@Jason R.

"Booming this is a casual internet forum about Star Trek. In a debate about AI where you asked for some expert sources, you really thought it necessary to piss on Andy's citations because the universities weren't top notch? "

Thanks Jason, but Booming isn’t pissing on anything but himself. There is nothing wrong with the universities.

I already explained twice, including in the original message, why I quoted an Indian scholar with a classic Indian philosophy perspective. Had Booming been smart, he might have asked me: I would have told him that I don’t agree with Pandey on everything he writes. But I find that perspective interesting.

The inclusion of a former Soviet bloc scholar should be obvious to anyone with genuine wish to debate. The former Soviet bloc has an extremely rich heritage of anything from science-fiction to serious scholarship on robotics, artificial intelligence, and so forth—hardly surprising for a polity that was once leading in the space race.

The former Soviet bloc, however, is influenced also by that Russian tradition of introspective, philosophical questioning present in the great literary classics of their culture, and even in much Soviet science-fiction, more concerned with ethical and existential questions than with technological marvel. It is a cultural phenomenon that affects science also, and Piletsky is a good example of that existentialist query: what is consciousness (think 'Solaris', written by a Polish doctor, transported to film by a Russian), and can it be created artificially?

Also this interests me, even if Piletsky’s paper is much too brief to allow for that cultural heritage to shine through. But I hope this clarifies that Booming’s charges are entirely unfounded. Some people may read only what comes out of Oxford, and Cambridge. I chose to offer two different, non-Anglosphere perspectives as food for thought. As some may remember, I have always made it a point here on Jammer's to avoid groupthink, and to consider other perspectives than our traditional ones in the West—and the Federation.
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Andy's Friend
Sun, Apr 5, 2020, 4:28am (UTC -5)
Re: PIC S1: Et in Arcadia Ego, Part 2


You could have debated the points made by the scholars I quoted.
You could have quoted other scholars more to your liking.
You preferred to simply question if not ridicule the scholars I quoted. This you did based on their philosophical leaning and their academic affiliation.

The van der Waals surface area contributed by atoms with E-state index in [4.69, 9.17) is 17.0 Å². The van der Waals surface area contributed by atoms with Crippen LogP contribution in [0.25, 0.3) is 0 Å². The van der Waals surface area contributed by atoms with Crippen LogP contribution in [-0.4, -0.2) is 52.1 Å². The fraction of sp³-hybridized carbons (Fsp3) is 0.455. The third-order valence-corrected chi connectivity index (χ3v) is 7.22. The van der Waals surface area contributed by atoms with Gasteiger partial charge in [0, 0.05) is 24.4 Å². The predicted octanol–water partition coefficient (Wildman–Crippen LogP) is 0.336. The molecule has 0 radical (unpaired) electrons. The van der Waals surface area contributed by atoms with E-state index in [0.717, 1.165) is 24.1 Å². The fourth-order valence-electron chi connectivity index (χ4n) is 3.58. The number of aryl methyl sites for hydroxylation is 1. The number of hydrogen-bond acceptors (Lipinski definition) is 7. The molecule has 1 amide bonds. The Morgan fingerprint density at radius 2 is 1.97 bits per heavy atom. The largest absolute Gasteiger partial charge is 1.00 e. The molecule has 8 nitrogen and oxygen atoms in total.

I shouldn’t have to tell a pedant like yourself what kind of logical fallacy that is. But there is more.

It is curious to say the least that you should question my selection of sources because they lean towards the philosophical or metaphysical side. As one of them states, that is precisely because the ‘roboticist’ side, more preoccupied with purely mechanical aspects, leave it to them to raise such questions.

Moreover, Pandey’s ‘backwater Indian university’ to use your sorry expression is part of the point. As I stated, he specifically bases his argument not on Western, but on Indian philosophy. As I wrote, ‘There are other schools of thought than ours, and it is always good to be reminded of that lest we become too convinced of our own moral superiority in the West or the Federation.’

This was apparently entirely lost on you. How ironic. What does that say of your cognitive capabilities?

As for academic affiliation, I cannot emphasise enough how inadmissible your pitiful attitude is in our early twenty-first century. And I thought that I was the ‘arrogant’, ‘elitist’, ‘condescending’ prick around here.

I’ll be blunt: you’re a sorry excuse for a scholar, Booming, and most likely an impostor. This especially that you write merits a comment, as it is indicative of your whole pitiful reasoning:

“That is a university that does not make it into the first 1000 places in the THE (Times Higher Education). it is certainly a fine institution but nothing to brag about.”

Academic rankings are a contradiction in terms. If you were a scholar, you would know that.

How do you compare research in wildly different fields? How do you evaluate performance? How do you quantify innovation? Citations? Awards? Cost/benefit analysis? And so on, and so forth. Regardless of ranking methodology, ranking systems attempt to quantify the qualitative. They are more misleading than meaningful, other than to those bureaucratic minds who prefer deceptive statistics in order to possess an arsenal of numbers to throw at someone as argument.

Statistics as rankings are the sort of tool used by bureaucratic administrations of universities to extort funds from politicians and magnates, in other words, financiers, public or private. This is the main reason they are conducted, and if you were a scholar you would know that.

It is therefore highly ironic that you should refer to such rankings and use them as argument. That is the mentality of the bureaucrat, Booming. Not that of the scholar.